In western New York, St. Leger laid siege to Fort Stanwix on 2 August. A local militia force of 800 men led by Brig. Gen. Nicholas Herkimer, which set out to relieve the garrison, was ambushed by a large force of Indians and Tories at Oriskany village on 6 August 1777. The militia beat off the attack in a bloody encounter but had to abandon the relief attempt. Two weeks later Arnold arrived with a relief force of 950 Continentals sent by Schuyler. Arnold scattered the Indians without a fight by a clever ruse, and St. Leger was forced to abandon his campaign.

Burgoyne suffered another major setback in August, when he sent a foraging expedition of 650

under Colonel Baum into Vermont. Brig. Gen. John Stark, with a force of about 2,000 militia, virtually destroyed Baum's command near Bennington, Vt., on 17 August 1777, and then soundly defeated a relief force of 600 men led by Colonel Breymann. Burgoyne not only failed to get needed supplies but also lost about a tenth of his command.

After waiting for supplies, Burgoyne crossed the Hudson at Saratoga (now Schuylerville, N. Y.) on 13-14 September with his dwindling army, determined to reach Albany before winter. The American force, now numbering about 7,000 men and commanded by Gates, was entrenched in a strong position on Bemis Heights athwart his route of advance. Burgoyne attacked on 19 September and a major engagement was fought at Freeman's Farm, forward of the main position. The Americans, led by General Arnold and Colonels Morgan and Dearborn, fought with distinction but yielded the field to the Britsh at nightfall. The British loss of about 600 men was double that of the Americans, however, and the latter still held Bemis Heights intact. Burgoyne remained inactive for about three weeks while General Clinton made a weak, abortive attempt to send relief forces north from New York City. Meanwhile Gates' army increased to a strength of about 10,000 men. Burgoyne's situation was growing desperate. On 7 October he made a final attempt to breach the American position, but pulsed in a sharp fight known as the Battle of Bemis Heights. Two days later

he withdrew to a position near Saratoga. Militia soon worked around to the British rear and cut off escape routes to the north. Finally, on 17 October 1777, Burgoyne surrendered his army of about 5,000 men and valuable stores of military supplies. Gates' large army dissolved as the militiamen returned to their homes, and most of the Continentals returned to Washington.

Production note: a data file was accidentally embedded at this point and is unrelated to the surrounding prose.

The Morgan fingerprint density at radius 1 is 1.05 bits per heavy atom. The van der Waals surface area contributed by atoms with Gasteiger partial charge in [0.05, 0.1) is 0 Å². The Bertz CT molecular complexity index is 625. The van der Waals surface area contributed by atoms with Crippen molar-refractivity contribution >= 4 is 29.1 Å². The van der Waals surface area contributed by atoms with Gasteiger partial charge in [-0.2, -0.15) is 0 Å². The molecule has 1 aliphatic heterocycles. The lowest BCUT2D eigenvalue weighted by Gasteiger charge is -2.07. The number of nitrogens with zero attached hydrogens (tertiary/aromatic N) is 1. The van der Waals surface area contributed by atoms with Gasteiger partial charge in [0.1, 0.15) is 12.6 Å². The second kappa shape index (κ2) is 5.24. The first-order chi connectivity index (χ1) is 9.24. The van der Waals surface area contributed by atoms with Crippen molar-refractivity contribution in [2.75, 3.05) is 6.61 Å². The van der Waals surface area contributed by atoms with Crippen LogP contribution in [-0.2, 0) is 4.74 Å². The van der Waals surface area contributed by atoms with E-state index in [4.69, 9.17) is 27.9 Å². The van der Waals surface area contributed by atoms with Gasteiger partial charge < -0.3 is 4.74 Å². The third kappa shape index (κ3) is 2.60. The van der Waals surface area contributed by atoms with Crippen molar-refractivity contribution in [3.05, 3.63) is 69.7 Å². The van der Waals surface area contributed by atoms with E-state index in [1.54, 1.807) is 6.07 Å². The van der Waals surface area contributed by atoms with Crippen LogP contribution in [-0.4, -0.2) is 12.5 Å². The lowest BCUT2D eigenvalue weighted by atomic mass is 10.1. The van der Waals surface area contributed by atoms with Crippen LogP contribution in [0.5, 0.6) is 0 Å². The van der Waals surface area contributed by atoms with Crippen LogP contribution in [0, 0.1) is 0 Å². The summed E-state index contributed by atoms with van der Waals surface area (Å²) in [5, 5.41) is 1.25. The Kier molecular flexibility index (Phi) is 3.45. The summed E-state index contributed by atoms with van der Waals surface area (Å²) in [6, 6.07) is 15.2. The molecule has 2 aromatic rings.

Campaigns in the North After 1777. In the spring of 1778 Clinton relieved Howe. With France in the war and its powerful fleet posing a threat at sea, Clinton deemed it necessary to concentrate his troops on the coast where they would have easy communication with the British feet. Therefore, on 18 June 1778, Clinton evacuated Philadelphia, marching toward New York with about 10,000 men. Washington followed with his army, which new enlistments and a call for militia had brought to strength of about 13,500. It was a much improved army, the Continentals having profited at Valley Forge from a training program directed by Frederick W. von Steuben, a German volunteer who later became the Army's first Inspector General

On 28 June 1778, an extremely hot day, the American force attacked Clinton's column as it moved out of Monmouth Courthouse (now Freehold, N. J.). Maj. Gen. Charles Lee, who led the initial attack in this Battle of Monmouth, directed his forces very ineptly and eventually, for no apparent good reason, ordered a retreat. At that point Washington relieved Lee and assumed direction of the battle, which raged until nightfall without either side giving up the field. Clinton slipped away during the night and successfully completed his movement to New York a few days later. The British reported losses of 65 killed, 155 wounded, and 64 missing at Monmouth, but the Ameri

claimed that they buried 249 British dead on the battlefield, American losses were 69 killed, 161 wounded, and 130 missing. Additionally, at least 59 British and 37 Americans died from fatigue and heat prostration.

Washington next planned a combined land and sea attack on New York in cooperation with Admiral D'Estaing's squadron, which arrived off the coast